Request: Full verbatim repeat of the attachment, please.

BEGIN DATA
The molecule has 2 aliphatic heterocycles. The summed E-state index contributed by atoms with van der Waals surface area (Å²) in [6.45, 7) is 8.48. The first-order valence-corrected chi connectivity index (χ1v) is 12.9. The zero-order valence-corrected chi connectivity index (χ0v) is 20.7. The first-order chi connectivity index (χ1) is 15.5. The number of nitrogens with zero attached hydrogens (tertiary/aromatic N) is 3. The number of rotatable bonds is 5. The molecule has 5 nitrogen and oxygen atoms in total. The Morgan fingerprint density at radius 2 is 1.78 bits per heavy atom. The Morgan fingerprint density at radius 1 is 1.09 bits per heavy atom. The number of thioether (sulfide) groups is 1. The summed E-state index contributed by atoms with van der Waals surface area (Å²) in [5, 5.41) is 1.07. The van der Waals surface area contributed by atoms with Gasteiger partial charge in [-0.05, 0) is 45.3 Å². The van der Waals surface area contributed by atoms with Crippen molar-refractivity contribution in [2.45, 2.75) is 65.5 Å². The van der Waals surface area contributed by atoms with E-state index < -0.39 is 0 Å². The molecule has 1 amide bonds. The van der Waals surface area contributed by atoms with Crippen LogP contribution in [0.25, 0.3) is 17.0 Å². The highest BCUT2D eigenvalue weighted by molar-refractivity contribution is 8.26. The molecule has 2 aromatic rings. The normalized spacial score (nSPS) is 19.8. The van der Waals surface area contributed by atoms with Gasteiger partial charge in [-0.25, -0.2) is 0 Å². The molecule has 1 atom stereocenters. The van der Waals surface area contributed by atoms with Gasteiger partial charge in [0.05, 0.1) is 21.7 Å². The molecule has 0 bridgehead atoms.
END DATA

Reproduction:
The molecule has 2 aliphatic heterocycles. The summed E-state index contributed by atoms with van der Waals surface area (Å²) in [6.45, 7) is 8.48. The first-order valence-corrected chi connectivity index (χ1v) is 12.9. The zero-order valence-corrected chi connectivity index (χ0v) is 20.7. The first-order chi connectivity index (χ1) is 15.5. The number of nitrogens with zero attached hydrogens (tertiary/aromatic N) is 3. The number of rotatable bonds is 5. The molecule has 5 nitrogen and oxygen atoms in total. The Morgan fingerprint density at radius 2 is 1.78 bits per heavy atom. The Morgan fingerprint density at radius 1 is 1.09 bits per heavy atom. The number of thioether (sulfide) groups is 1. The summed E-state index contributed by atoms with van der Waals surface area (Å²) in [5, 5.41) is 1.07. The van der Waals surface area contributed by atoms with Gasteiger partial charge in [-0.05, 0) is 45.3 Å². The van der Waals surface area contributed by atoms with Crippen molar-refractivity contribution in [2.45, 2.75) is 65.5 Å². The van der Waals surface area contributed by atoms with E-state index < -0.39 is 0 Å². The molecule has 1 amide bonds. The van der Waals surface area contributed by atoms with Crippen LogP contribution in [0.25, 0.3) is 17.0 Å². The highest BCUT2D eigenvalue weighted by molar-refractivity contribution is 8.26. The molecule has 2 aromatic rings. The normalized spacial score (nSPS) is 19.8. The van der Waals surface area contributed by atoms with Gasteiger partial charge in [-0.25, -0.2) is 0 Å². The molecule has 1 atom stereocenters. The van der Waals surface area contributed by atoms with Gasteiger partial charge in [0.05, 0.1) is 21.7 Å². The molecule has 0 bridgehead atoms.